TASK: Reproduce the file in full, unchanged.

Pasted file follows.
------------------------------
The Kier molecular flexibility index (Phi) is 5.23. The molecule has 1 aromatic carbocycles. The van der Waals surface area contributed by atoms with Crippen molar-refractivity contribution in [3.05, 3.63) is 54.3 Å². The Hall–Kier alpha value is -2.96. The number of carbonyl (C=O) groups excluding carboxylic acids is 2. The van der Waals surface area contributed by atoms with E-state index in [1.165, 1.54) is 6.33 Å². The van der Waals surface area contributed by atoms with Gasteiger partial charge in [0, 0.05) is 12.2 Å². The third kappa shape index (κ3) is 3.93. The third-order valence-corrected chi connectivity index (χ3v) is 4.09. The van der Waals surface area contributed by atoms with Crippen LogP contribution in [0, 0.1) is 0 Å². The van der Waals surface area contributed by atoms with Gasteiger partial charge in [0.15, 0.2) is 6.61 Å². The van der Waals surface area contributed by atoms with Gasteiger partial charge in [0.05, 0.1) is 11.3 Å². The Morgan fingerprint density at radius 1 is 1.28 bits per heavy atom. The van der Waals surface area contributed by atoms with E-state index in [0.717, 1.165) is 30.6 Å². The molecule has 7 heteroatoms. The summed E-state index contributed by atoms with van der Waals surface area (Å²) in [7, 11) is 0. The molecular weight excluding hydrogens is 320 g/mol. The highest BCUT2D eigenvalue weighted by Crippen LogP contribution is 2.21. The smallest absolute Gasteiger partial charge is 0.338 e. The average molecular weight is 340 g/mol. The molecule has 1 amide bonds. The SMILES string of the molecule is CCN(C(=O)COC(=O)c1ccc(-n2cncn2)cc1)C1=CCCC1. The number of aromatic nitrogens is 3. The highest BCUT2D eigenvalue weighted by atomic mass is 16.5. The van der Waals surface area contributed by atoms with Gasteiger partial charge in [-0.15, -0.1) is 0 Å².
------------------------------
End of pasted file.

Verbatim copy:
The Kier molecular flexibility index (Phi) is 5.23. The molecule has 1 aromatic carbocycles. The van der Waals surface area contributed by atoms with Crippen molar-refractivity contribution in [3.05, 3.63) is 54.3 Å². The Hall–Kier alpha value is -2.96. The number of carbonyl (C=O) groups excluding carboxylic acids is 2. The van der Waals surface area contributed by atoms with E-state index in [1.165, 1.54) is 6.33 Å². The van der Waals surface area contributed by atoms with Gasteiger partial charge in [0, 0.05) is 12.2 Å². The third kappa shape index (κ3) is 3.93. The third-order valence-corrected chi connectivity index (χ3v) is 4.09. The van der Waals surface area contributed by atoms with Crippen LogP contribution in [0, 0.1) is 0 Å². The van der Waals surface area contributed by atoms with Gasteiger partial charge in [0.15, 0.2) is 6.61 Å². The van der Waals surface area contributed by atoms with Gasteiger partial charge in [0.05, 0.1) is 11.3 Å². The Morgan fingerprint density at radius 1 is 1.28 bits per heavy atom. The van der Waals surface area contributed by atoms with E-state index in [0.717, 1.165) is 30.6 Å². The molecule has 7 heteroatoms. The summed E-state index contributed by atoms with van der Waals surface area (Å²) in [7, 11) is 0. The molecular weight excluding hydrogens is 320 g/mol. The highest BCUT2D eigenvalue weighted by Crippen LogP contribution is 2.21. The smallest absolute Gasteiger partial charge is 0.338 e. The average molecular weight is 340 g/mol. The molecule has 1 amide bonds. The SMILES string of the molecule is CCN(C(=O)COC(=O)c1ccc(-n2cncn2)cc1)C1=CCCC1. The number of aromatic nitrogens is 3. The highest BCUT2D eigenvalue weighted by atomic mass is 16.5. The van der Waals surface area contributed by atoms with Gasteiger partial charge in [-0.15, -0.1) is 0 Å².